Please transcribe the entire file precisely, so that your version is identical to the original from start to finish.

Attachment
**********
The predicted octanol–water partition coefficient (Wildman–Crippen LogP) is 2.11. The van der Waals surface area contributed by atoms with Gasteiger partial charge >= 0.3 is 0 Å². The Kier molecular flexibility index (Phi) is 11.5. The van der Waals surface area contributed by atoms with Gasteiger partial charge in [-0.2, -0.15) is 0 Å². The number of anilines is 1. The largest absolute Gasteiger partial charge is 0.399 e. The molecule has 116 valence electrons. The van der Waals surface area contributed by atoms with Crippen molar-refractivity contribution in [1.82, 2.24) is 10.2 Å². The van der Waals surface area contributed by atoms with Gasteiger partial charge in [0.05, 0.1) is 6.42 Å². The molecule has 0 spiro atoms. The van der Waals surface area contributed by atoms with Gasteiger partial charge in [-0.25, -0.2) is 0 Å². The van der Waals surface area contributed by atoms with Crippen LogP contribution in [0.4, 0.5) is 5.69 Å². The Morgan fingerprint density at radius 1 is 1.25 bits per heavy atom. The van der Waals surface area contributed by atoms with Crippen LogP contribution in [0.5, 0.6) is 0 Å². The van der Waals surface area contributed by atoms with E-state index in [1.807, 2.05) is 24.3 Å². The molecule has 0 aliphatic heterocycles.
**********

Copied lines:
The predicted octanol–water partition coefficient (Wildman–Crippen LogP) is 2.11. The van der Waals surface area contributed by atoms with Gasteiger partial charge >= 0.3 is 0 Å². The Kier molecular flexibility index (Phi) is 11.5. The van der Waals surface area contributed by atoms with Gasteiger partial charge in [-0.2, -0.15) is 0 Å². The number of anilines is 1. The largest absolute Gasteiger partial charge is 0.399 e. The molecule has 116 valence electrons. The van der Waals surface area contributed by atoms with Crippen molar-refractivity contribution in [1.82, 2.24) is 10.2 Å². The van der Waals surface area contributed by atoms with Gasteiger partial charge in [0.05, 0.1) is 6.42 Å². The molecule has 0 spiro atoms. The van der Waals surface area contributed by atoms with Gasteiger partial charge in [-0.25, -0.2) is 0 Å². The van der Waals surface area contributed by atoms with Crippen LogP contribution in [0.4, 0.5) is 5.69 Å². The Morgan fingerprint density at radius 1 is 1.25 bits per heavy atom. The van der Waals surface area contributed by atoms with Crippen LogP contribution in [0.5, 0.6) is 0 Å². The van der Waals surface area contributed by atoms with E-state index in [1.807, 2.05) is 24.3 Å². The molecule has 0 aliphatic heterocycles.